What's In Blue

Consultations on Western Sahara

Tomorrow morning (26 August), Assistant Secretary-General for Peacekeeping Operations El-Ghassim Wane will brief Council members in consultations on the situation in Western Sahara. The briefing was requested by Venezuela in light of allegations by the Polisario that Morocco has traversed the berm in Al Guargarat, just north of the Mauritanian border, in violation of the ceasefire signed between both parties in 1991.

On 15 August, the Polisario Front Secretary General Brahim Ghali sent a letter to UN Secretary-General Ban Ki-moon, claiming that starting 11 August Moroccan forces, backed by transport vehicles, military engineering units and aerial reconnaissance, repeatedly crossed the berm, into the Polisario-held part of Western Sahara in the Al Guargarat zone, near the Mauritanian border. The letter described the actions as a serious violation of the ceasefire, representing a dangerous precedent aimed at undermining MINURSO’s mandate, as well as an affront to the decisions of the Council. On 22 August the Polisario transmitted the same letter directly to Council members. In a 24 August press release, the Polisario further requested that MINURSO install an observation post in the area in question and report to the Council in accordance with its mandate to monitor the ceasefire.

According to a 16 August statement by Morocco’s Interior Ministry, Moroccan security forces and customs officials were carrying out an operation near the Mauritania border, north of Mauritania’s second city Nouadhibou, aimed at dismantling “smuggling rings and illegal commercial trade” in the area. The statement said that the operation had successfully dismantled “three meeting points,” clearing the area of more than 600 cars and an unspecified number of smugglers. According to the Mauritanian media, Mauritania’s President Mohammed Oueld Abdelaziz ordered the military to be in a state of alert and to deploy missiles towards the border in response to Morocco’s presence in Al Guargarat.

On 18 August, a UN spokesperson said that MINURSO had deployed ground and air capabilities on 16 and 17 August to investigate the allegations and had not observed Moroccan military presence or equipment in the buffer strip. He said that the mission observed what were assessed to be civilian vehicles moving across the berm, but was unable to determine additional information. He added that MINURSO continues its liaison with both parties in order to ascertain the facts. Members will be interested in hearing from Wane if there is any new information about the alleged ceasefire violations following further investigation by MINURSO.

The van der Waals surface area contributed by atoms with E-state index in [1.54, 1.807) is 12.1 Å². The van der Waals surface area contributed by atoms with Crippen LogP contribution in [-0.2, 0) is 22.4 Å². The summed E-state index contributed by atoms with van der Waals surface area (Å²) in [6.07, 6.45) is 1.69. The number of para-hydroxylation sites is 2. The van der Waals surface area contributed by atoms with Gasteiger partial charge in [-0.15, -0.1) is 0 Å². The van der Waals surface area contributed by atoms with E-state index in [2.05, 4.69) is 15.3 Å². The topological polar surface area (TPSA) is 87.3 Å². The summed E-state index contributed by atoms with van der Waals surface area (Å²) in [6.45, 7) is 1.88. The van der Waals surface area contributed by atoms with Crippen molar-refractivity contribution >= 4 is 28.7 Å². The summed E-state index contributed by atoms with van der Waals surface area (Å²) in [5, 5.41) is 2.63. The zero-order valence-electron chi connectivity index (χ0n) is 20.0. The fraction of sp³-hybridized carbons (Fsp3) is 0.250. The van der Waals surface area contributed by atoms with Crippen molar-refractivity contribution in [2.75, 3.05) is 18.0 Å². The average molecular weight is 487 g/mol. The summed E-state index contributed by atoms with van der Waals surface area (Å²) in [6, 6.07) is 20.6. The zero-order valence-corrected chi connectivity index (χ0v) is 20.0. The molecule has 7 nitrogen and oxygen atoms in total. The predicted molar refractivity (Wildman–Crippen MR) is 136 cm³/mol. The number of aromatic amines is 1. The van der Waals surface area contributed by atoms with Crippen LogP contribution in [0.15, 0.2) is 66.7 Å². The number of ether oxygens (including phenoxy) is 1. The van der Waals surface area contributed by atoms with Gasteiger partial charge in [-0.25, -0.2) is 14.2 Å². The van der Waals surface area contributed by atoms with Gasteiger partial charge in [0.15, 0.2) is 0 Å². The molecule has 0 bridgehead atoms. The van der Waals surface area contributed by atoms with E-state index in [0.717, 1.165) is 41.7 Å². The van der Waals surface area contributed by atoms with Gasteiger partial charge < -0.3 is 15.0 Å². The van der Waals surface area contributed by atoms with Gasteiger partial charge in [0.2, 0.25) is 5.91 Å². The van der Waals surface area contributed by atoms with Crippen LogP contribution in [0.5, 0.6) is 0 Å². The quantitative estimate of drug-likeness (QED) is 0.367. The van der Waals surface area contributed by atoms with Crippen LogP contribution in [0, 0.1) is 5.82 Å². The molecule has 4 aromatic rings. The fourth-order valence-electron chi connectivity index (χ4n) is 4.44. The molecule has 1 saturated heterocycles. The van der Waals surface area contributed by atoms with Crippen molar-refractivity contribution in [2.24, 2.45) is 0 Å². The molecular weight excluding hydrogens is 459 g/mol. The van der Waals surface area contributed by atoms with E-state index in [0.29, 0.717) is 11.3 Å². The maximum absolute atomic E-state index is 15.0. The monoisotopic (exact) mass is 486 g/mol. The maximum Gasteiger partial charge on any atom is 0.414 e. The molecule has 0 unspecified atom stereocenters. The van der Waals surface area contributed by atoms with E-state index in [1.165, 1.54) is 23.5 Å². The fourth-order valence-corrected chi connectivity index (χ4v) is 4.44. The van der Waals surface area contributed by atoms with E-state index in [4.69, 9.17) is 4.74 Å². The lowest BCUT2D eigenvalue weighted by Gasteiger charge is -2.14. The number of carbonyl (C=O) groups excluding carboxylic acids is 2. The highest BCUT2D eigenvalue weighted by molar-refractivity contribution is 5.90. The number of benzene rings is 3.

Council members may ask Wane about how these events are being interpreted on the ground and if there have been any adverse effects on the maintenance of peace in the area. Some members may also raise the request by the Polisario for MINURSO to install an observation post in the area and to report to the Council on its findings.

The last time the Council met on Western Sahara was on 26 July, when Under-Secretary-General for Peacekeeping Operations HervĂ© Ladsous and Special Representative Kim Bolduc briefed in consultations, as requested by resolution 2285 of 29 April. The resolution renewed MINURSO’s mandate and emphasised the urgent need for the mission to return to full functionality following Morocco’s expulsion of civilian staff members in March due to a dispute with Secretary-General Ban Ki-moon, following Ban’s use of the term “occupation” to describe Morocco’s relationship to Western Sahara. Council members may be interested in a further update on the functioning of the mission during tomorrow’s meeting.

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